Today I headed for the Piedmont Ski Trail. The dusting of snow left over from Thanksgiving provided just enough traction on the icy spots so footing was good. I love the frost heaves and sunken rocks that are evident all over the trail at this time of year. Though it does mean paying attention so as to not roll an ankle. The deer were all over the place and I must have flushed at least a dozen and almost ran into one that didn't move as I came by. Did see a blood trail for a couple of hundred feet so at least one bowhunter got lucky.

I pretty much had the trail to myself and being in the woods was a nice break from the wind. These trails have some pretty significant hills - good workout over all and I was pretty pleased with my time for the approximately 5k course(28.33). I have been feeling pretty slow of late, so will take this as a good sign that I am getting back into shape.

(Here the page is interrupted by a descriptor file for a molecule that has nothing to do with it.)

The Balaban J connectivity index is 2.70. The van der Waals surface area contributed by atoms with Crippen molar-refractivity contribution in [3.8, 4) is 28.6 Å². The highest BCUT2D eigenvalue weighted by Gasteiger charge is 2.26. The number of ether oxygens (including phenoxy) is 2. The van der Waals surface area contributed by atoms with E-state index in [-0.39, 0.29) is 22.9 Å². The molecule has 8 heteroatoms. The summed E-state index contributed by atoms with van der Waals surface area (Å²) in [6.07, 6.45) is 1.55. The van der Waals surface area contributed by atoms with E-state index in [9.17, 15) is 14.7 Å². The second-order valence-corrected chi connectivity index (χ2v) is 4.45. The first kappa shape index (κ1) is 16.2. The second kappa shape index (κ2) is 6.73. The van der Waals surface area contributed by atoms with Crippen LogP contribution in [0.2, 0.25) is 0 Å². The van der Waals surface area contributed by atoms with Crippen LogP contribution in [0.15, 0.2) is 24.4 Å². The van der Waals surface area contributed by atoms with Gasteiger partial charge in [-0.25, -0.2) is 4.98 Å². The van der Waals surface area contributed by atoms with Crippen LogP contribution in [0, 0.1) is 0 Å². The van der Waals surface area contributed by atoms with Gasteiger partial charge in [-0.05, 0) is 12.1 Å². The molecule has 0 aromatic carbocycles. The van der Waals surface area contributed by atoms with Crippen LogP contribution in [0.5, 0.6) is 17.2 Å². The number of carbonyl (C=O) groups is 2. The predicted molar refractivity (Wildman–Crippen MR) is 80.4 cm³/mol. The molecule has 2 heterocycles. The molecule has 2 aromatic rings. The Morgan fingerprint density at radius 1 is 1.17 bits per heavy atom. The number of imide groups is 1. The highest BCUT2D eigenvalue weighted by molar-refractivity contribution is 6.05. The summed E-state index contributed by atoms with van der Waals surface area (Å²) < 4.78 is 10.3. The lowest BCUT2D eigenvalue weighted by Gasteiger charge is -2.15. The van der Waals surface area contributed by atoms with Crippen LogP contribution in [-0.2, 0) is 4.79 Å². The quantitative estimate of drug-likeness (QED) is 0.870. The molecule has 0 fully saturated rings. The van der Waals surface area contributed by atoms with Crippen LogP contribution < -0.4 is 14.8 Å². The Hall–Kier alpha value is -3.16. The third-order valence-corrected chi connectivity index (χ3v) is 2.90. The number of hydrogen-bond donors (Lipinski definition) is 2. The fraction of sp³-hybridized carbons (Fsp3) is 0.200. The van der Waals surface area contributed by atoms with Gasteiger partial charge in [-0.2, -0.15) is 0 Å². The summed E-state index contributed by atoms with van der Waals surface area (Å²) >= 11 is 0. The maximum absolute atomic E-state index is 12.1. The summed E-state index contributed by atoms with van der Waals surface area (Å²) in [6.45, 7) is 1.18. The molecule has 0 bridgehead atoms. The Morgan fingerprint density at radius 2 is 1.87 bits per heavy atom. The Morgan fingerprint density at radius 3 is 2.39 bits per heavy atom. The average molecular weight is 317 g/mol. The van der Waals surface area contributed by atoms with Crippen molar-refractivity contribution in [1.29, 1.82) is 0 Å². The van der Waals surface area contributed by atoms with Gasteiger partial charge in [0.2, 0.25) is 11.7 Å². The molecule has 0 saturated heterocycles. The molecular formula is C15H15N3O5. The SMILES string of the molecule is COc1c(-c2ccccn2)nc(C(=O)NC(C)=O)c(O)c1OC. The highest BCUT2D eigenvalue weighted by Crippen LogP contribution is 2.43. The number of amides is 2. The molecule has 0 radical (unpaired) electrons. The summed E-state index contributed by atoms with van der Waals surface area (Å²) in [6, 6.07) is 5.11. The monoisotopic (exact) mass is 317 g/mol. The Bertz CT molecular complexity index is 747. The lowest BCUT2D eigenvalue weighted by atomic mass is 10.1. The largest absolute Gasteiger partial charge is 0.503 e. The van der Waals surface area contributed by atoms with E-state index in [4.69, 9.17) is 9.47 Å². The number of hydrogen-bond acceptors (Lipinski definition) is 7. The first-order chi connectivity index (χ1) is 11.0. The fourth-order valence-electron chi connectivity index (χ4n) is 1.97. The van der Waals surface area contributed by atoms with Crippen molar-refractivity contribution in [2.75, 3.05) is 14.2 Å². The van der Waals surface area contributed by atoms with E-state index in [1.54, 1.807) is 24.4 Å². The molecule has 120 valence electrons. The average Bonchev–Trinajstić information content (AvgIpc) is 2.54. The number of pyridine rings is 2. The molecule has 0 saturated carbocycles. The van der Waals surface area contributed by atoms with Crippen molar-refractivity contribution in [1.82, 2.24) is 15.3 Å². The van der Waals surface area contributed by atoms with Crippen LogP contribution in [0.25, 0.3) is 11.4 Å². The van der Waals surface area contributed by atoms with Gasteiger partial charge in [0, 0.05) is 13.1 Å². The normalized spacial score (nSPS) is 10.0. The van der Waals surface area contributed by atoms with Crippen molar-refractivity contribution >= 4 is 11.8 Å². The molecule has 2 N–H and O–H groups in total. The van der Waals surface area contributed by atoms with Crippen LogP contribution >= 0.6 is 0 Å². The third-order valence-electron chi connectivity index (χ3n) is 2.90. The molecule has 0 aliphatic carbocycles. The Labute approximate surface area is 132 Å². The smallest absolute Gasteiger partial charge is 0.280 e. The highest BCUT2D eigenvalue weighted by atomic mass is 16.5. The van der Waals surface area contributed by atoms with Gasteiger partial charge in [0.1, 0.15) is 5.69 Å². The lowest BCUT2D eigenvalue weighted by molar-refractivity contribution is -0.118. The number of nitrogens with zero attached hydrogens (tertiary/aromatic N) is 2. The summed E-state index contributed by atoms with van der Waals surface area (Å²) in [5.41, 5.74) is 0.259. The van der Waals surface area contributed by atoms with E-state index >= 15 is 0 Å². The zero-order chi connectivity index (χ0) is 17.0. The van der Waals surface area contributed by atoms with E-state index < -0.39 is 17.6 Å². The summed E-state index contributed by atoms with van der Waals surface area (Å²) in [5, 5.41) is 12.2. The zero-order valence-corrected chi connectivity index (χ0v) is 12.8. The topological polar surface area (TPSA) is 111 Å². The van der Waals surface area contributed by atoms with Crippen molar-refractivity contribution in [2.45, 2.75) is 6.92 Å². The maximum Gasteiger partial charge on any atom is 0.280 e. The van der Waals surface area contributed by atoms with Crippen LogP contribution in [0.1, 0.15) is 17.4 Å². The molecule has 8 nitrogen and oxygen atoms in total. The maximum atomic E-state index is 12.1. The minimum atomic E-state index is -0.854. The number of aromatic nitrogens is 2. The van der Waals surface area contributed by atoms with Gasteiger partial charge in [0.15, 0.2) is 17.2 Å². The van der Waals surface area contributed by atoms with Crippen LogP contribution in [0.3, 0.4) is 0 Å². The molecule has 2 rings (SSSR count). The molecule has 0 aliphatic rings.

Another benefit of running on Tuesdays: my running stuff is at work and waiting for the afterwork run on Wednesdays. Though this week I may need to add a layer as today's run was in the mid-20's and tomorrow's high is in the teens with strong winds. But it wouldn't be a Wednesday run on the Lakewalk without a 20 mph headwind ;->

Want to experience the joys of running along the shore of Lake Superior in the winter? Join us at 5:00pm Wednesdays at the corner of Morse St and Lake Ave in Canal Park. Distance ranges up to 5+ miles. Wind guaranteed (usually on the way back).